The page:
# Metamath Proof Explorer

## Theorem wel

Description: Extend wff definition to include atomic formulas with the membership predicate. This is read " x is an element of y ", " x is a member of y ", " x belongs to y ", or " y contains x ". Note: The phrase " y includes x " means " x is a subset of y "; to use it also for x e. y , as some authors occasionally do, is poor form and causes confusion, according to George Boolos (1992 lecture at MIT).

This syntactic construction introduces a binary non-logical predicate symbol e. (stylized lowercase epsilon) into our predicate calculus. We will eventually use it for the membership predicate of set theory, but that is irrelevant at this point: the predicate calculus axioms for e. apply to any arbitrary binary predicate symbol. "Non-logical" means that the predicate is presumed to have additional properties beyond the realm of predicate calculus, although these additional properties are not specified by predicate calculus itself but rather by the axioms of a theory (in our case set theory) added to predicate calculus. "Binary" means that the predicate has two arguments.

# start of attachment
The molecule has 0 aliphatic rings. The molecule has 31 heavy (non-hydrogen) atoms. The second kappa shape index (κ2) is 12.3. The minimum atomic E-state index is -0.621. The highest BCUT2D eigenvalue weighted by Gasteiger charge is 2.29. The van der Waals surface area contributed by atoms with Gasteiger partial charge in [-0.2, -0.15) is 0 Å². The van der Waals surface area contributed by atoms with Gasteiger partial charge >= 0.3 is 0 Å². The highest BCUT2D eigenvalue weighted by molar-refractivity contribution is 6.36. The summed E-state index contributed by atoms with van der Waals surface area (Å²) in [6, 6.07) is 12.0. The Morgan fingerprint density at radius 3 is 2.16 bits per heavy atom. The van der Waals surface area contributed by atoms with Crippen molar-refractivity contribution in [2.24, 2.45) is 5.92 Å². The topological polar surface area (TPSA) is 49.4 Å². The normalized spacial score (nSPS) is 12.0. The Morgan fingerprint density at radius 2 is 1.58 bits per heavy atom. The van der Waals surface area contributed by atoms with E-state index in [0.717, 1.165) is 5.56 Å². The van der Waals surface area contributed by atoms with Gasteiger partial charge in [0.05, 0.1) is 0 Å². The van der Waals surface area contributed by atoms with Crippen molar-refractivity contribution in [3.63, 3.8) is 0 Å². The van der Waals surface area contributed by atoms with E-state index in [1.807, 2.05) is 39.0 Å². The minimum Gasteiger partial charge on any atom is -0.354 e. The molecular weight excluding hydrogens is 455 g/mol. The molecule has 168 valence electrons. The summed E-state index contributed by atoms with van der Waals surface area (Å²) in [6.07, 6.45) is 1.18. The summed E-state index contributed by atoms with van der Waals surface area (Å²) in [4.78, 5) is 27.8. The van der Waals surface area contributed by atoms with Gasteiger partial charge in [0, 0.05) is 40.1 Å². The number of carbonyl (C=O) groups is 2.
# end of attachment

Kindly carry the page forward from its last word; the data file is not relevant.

(Instead of introducing wel as an axiomatic statement, as was done in an older version of this database, we introduce it by "proving" a special case of set theory's more general wcel . This lets us avoid overloading the e. connective, thus preventing ambiguity that would complicate certain Metamath parsers. However, logically wel is considered to be a primitive syntax, even though here it is artificially "derived" from wcel . Note: To see the proof steps of this syntax proof, type "MM> SHOW PROOF wel / ALL" in the Metamath program.) (Contributed by NM, 24-Jan-2006)

Ref Expression
Assertion wel ${⊢}{x}\in {y}$